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Camilla Monk: Why I write

camilla-monkI think I write because I tend to live inside my head, always thinking up stories about everything I see or hear around me. I also have a fondness for drawing, which, oddly enough, certainly lead me to writing: drawing is simply yet another way to write stories.

I recently used the word “emotional porn” in a blog post: I think I write for that too. The same way other sing, do photography or paint, I feel that writing is just another way to try and capture emotions, cradle them in the palm of your hand. It is, therefore, no surprise that there’s romance in my books. I wouldn’t call myself a romance writer per se–since I tend to borrow from various genres without any regards to how the hell my publisher is going to market the books—but I love trying to describing the process of falling in love. It’s so difficult to find the right words to build chemistry, get into a character’s head and express that mix of self-doubt and elation.

Another major factor is the sheer love of words: their sonorities, the way some words will give you shivers. This is something I can’t get enough, be it in French, in English, in Japanese … There are so many lovely, powerful words to be written!

That being said, I’m probably misleading people into thinking I’m some kind of serious, and moderately competent writer, here. Sorry about that. The other reason why I write is that I constantly get weird ideas and find it very difficult to take anything seriously. I therefore diligently pour everything that goes through my mind onto the paper (or into text files, really), because I can, and it would appear neither my agent nor my editor can stop me.

Long story short, I got Montlake Romance to publish a book about true love and killer platypuses. That’s why I write. For that kind of sick thrill.

Spotless (Spotless Series #1)

Island Chaptal – nerdy IT engineer by day, romance novel junkie by night – just walked into her messy New York apartment to find Mr. Right waiting for her. No, wait…Mr. Clean.
A gentleman professional killer with a bad case of OCD and zero tolerance for unsorted laundry, March isn’t there to kill her…yet. He wants the diamond her late mother stole for a sinister criminal organization. Island agrees to help him find it, facing the kind of adversaries who dismember first and ask questions later. Good thing she’s got March to show her the ropes. And the guns. And the knives.
The buttoned-up Island is soon having a blast racing from Paris to Tokyo following the clues in her mother’s will, and for the first time, she’s ready to get close to someone. But falling for a hit man may be the very definition of loving dangerously….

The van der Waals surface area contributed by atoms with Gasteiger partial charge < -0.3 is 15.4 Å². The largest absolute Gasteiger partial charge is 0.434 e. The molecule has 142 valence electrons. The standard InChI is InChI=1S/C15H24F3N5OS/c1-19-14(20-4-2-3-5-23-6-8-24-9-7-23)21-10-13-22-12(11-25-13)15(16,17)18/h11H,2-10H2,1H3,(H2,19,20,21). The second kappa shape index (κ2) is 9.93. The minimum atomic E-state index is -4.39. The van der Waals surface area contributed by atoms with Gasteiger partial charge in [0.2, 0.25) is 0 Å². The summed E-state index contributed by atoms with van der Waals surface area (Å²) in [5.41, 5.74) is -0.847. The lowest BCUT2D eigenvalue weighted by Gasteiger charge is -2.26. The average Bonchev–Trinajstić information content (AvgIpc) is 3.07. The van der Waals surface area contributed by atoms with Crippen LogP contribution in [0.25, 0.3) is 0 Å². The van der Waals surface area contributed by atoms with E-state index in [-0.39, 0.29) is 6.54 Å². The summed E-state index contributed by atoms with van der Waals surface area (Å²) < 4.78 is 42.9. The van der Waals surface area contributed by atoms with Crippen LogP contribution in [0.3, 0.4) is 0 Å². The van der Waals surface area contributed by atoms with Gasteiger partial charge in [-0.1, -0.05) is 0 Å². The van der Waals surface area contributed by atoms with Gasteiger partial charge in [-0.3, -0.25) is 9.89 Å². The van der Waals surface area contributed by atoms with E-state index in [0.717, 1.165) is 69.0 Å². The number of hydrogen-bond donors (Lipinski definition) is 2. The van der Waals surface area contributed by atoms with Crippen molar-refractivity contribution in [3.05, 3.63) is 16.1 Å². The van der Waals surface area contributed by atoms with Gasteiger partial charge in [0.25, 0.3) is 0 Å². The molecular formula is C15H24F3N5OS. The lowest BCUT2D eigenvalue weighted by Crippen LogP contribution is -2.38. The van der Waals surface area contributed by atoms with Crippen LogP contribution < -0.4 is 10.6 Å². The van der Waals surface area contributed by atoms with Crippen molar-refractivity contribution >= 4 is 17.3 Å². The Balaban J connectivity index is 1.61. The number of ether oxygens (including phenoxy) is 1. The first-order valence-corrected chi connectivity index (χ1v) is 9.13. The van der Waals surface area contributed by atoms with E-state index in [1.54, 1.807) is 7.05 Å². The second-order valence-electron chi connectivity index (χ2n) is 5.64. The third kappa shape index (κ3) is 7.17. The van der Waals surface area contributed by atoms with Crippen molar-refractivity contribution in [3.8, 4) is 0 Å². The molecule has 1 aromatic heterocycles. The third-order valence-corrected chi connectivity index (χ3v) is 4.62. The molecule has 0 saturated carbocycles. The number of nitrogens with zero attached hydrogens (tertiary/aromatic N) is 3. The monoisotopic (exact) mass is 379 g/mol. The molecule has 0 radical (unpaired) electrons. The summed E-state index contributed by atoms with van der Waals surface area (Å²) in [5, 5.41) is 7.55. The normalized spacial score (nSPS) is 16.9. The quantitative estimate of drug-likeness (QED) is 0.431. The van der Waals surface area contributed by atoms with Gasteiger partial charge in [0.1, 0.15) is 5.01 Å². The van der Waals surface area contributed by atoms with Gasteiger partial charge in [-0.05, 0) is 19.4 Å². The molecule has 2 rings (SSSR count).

Beating Rugby (Spotlight Series #2)

Life hasn’t been quite the same for computer engineer Island Chaptal since March, an OCD-ridden professional killer, burst into her life to clean her bedroom and take her on a global chase for a legendary diamond. Sadly, the (hit) man doesn’t just break bones; he breaks hearts, too.

Since then, Island has found solace in Alex—the perfect boyfriend—and Ruby, a software project about to revolutionize online banking security…for the worse. When Island’s boss is found dead after allegedly using Ruby to steal a vast fortune, it’s up to her to clear his name and recover the money. Someone else wants answers, though, and this time, Island might be in over her head.

From New York to Zürich, it’s going to take the return of a cleaning expert, a mini-octopus, and Island’s wits to beat Ruby. All while deciding whether to trust a man who already jilted her, or one who may have his own deadly secrets…

Camilla Monk is a French native who grew up in a Franco-American family. After finishing her studies, she taught English and French in Tokyo before returning to France to work in advertising. Today, she’s a managing partner in a small ad agency, where her job is to handle all things web-related and make silly drawings on the whiteboard when no one is looking.
Her writing credits include the English resumes and cover letters of a great many French friends, and some essays as well. She’s also the critically acclaimed author of a few passive-aggressive notes pasted in her building’s elevator. http://www.camillamonk.com

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